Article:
Filmed near Lancaster County in Pennsylvania, where the Amish continue to practice the simple life, The Village seems the perfect incarnation of a 19th-century farming community, its stone-and-planked houses, Shaker-style furniture and homespun cloaks evocative of a time more innocent and hopeful than our own. As it turns out, writer-director M. Night Shyamalan's illusion is more than a matter of set design and costumes. The quaint hamlet has its sinister side, for sure, but the residents of this rural retreat have secrets that are otherworldly in more ways than one.
Shyamalan's fourth Touchstone feature shares elements of his previous work--The Sixth Sense, Unbreakable and Signs--although with each movie the filmmaker seems more intent on exploring the vagaries of the human heart than making it skip a beat from fright. The Village is eerie and, occasionally, startling, but it's not a thriller in the conventional sense. Shyamalan spends more time romancing his characters than spooking them, a narrative ploy that may disappoint some of his fans. On the other hand, he injects real tension, one might even say horror, into an otherwise maudlin love story, mixing together elements of the two genres with those of costume drama, all the while prepping for a surprise finish.
Shyamalan's set-up, however, is classic. Despite the joy they seem to take in plain living, the inhabitants of a picturesque village somewhere in the Appalachians aren't happy, or rather, they are haunted by a nagging fear. They believe the woods surrounding their settlement are possessed by menacing creatures. The two groups have struck a truce, however: the people stay out of the forest, and the creatures stay out of the clearing. As an extra precaution, the villagers have cordoned their area with torches and yellow flags, a color apparently abhorred by the beasts.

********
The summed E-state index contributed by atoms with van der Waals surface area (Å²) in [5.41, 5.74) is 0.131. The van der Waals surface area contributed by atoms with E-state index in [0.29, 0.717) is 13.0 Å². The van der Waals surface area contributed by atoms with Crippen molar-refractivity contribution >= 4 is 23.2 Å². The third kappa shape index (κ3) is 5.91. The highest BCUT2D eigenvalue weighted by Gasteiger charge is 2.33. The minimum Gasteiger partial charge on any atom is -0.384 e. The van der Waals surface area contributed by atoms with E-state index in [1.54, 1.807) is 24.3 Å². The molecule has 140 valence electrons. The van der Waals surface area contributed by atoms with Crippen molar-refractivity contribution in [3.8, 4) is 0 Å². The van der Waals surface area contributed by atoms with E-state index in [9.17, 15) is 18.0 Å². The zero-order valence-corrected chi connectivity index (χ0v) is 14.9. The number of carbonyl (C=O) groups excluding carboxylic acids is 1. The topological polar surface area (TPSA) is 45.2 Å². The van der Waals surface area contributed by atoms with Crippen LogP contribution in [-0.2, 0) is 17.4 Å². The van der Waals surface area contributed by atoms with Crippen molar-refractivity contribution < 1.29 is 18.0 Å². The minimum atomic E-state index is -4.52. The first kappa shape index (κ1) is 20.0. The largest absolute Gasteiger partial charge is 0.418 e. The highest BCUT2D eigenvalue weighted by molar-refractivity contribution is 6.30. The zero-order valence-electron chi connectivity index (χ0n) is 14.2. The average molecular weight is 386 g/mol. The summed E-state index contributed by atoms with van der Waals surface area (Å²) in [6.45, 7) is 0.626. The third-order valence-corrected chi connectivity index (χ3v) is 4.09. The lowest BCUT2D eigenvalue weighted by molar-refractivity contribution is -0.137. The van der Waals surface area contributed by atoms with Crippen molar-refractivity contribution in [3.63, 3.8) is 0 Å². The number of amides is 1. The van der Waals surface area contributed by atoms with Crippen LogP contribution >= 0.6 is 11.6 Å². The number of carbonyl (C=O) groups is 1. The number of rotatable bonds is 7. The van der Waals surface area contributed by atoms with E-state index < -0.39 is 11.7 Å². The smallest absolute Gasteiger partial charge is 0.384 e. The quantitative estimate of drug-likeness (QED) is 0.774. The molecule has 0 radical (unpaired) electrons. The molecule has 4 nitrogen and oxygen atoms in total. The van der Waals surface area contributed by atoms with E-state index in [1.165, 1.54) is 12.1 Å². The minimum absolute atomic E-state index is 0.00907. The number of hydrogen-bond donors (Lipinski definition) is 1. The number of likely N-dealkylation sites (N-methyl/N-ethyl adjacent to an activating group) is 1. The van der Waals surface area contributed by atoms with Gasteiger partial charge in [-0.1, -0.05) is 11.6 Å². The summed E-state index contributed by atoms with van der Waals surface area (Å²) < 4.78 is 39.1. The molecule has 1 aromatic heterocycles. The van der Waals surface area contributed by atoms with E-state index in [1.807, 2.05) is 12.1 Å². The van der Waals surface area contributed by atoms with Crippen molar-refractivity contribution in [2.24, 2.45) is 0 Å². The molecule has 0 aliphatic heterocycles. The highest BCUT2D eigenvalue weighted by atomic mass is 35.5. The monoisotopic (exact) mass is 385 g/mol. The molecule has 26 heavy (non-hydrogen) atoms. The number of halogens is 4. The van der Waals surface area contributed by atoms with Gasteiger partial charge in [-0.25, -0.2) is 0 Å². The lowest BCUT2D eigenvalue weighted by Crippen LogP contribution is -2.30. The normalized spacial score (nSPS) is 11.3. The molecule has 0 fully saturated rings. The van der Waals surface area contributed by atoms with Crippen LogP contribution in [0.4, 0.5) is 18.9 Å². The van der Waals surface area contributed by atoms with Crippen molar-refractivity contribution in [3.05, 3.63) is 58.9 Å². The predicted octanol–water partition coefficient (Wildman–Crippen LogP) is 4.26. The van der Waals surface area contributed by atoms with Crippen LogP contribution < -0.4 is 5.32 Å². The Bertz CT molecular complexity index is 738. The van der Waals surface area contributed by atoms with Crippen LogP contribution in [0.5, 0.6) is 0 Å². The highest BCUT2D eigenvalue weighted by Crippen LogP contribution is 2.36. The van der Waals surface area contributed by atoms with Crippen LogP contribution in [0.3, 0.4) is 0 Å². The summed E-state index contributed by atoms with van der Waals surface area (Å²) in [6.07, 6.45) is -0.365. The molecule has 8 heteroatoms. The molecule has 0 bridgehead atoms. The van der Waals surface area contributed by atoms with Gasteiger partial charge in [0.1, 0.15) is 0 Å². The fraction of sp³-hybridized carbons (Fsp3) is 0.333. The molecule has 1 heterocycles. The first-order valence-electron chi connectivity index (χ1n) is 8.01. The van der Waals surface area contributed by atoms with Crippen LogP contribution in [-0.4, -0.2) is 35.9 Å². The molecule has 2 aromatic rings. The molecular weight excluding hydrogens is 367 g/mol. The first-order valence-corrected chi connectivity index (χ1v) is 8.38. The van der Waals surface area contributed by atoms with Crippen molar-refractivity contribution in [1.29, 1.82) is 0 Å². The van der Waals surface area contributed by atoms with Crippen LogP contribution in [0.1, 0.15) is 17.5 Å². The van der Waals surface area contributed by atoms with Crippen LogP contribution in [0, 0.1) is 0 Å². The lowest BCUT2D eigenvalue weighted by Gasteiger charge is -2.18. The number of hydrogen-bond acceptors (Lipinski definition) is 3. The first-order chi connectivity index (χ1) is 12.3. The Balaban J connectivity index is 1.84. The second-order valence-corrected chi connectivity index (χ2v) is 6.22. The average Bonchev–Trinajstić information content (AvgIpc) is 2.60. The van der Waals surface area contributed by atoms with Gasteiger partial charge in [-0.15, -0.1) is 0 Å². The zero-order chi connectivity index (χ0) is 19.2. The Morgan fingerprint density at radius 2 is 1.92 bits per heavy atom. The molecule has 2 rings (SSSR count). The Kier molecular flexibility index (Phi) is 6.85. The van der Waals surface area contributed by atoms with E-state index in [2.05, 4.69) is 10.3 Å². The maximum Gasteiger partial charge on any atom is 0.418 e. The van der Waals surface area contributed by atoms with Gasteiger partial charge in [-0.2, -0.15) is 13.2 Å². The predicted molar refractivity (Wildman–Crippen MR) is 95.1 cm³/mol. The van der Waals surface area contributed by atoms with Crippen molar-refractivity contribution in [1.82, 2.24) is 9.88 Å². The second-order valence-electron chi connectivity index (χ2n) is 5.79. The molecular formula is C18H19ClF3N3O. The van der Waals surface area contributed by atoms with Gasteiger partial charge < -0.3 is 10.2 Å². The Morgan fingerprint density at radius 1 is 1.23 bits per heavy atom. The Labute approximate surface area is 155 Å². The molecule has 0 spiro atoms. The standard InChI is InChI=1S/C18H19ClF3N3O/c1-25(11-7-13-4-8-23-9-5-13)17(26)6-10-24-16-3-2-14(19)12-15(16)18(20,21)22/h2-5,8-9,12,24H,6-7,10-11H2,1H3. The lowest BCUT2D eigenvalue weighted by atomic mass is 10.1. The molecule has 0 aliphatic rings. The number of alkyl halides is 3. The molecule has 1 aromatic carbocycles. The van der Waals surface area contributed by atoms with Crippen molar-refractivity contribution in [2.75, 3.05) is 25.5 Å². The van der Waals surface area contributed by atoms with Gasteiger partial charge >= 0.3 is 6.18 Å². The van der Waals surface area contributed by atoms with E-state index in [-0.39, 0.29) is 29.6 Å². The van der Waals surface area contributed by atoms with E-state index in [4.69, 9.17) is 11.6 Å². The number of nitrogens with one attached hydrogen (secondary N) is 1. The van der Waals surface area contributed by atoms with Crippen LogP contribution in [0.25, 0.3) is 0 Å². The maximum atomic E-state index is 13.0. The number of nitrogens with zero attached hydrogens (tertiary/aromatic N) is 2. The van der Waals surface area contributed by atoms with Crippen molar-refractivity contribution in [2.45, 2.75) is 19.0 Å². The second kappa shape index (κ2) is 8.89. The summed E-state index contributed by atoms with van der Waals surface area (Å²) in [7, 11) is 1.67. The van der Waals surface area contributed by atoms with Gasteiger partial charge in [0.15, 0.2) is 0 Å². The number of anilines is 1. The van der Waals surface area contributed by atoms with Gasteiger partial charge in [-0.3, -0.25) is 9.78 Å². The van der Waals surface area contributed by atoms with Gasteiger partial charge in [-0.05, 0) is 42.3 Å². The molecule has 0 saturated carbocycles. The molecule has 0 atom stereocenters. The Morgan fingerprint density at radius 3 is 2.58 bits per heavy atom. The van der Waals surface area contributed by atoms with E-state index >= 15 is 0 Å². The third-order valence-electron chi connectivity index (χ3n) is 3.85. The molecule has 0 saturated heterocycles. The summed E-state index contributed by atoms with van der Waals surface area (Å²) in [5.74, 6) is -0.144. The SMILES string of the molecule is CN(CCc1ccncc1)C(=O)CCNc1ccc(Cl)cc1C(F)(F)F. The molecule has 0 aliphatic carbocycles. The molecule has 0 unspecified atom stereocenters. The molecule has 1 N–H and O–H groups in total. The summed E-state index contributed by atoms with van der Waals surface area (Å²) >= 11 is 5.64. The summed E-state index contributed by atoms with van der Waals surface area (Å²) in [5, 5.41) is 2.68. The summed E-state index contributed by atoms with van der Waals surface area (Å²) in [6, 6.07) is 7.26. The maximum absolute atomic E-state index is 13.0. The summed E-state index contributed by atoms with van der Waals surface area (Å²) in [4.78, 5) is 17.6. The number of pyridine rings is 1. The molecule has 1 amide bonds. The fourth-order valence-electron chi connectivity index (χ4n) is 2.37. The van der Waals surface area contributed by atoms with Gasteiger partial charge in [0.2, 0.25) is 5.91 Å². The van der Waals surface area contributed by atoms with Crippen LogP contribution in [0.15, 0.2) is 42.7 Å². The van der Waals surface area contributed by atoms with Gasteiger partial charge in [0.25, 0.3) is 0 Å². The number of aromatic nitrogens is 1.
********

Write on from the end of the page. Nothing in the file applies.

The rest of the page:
Aided by such talismans, the villagers go on with life, although, paradoxically, the film begins at the graveside of a child who has succumbed to illness. The death has prompted Lucius Hunt (Joaquin Phoenix) to question the strict edict of village elder Edward Walker (William Hurt) to never enter the woods. Lucius wants to journey through the forest to the city, where he can replenish the village's deleted stock of medicine.
The situation is complicated by disturbing indications that the mysterious creatures have tired of their neighbors, scattering about mutilated animals as warnings of their new malevolence. When Noah Percy (Adrien Brody), a kind of impish village idiot, foolishly ventures into the forest, the creatures make it clear their patience is exhausted.
Shyamalan, of course, keeps us guessing as to whether these creatures are real or imaginary phantoms. And resident skeptic Lucius is distracted by a different sort of apparition, a lovely creature named Ivy (Bryce Dallas Howard), Edward Walker's blind daughter. Their courtship threatens to turn the film into Wuthering Heights (a novel Shyamalan claims to have inspired The Village), when still another rash act by Noah changes everything--and forces Ivy, despite her handicap, to embark on the journey Lucius is now unable to make.
As in Signs, a movie revolving around a lapsed cleric's rediscovery of faith, The Village is about a community that must summon the courage to face their fears--a morality tale that clearly has relevance for our increasingly dangerous world. This time, however, Shyamalan dispenses with the supernatural, eschewing ghosts and space aliens for chimerical creatures that change their reality, and the reality of those who encounter them.
Moviegoers who look too hard for the puppetmaster tugging the plot strings run the risk of ruining for themselves the movie's final twist. Those who give themselves to this film, beautifully lensed with a fine performance by newcomer Howard, will have the pleasure of rewinding the early reels in their mind. They will discover that the stilted dialogue and self-conscious acting has all been an amusing ruse.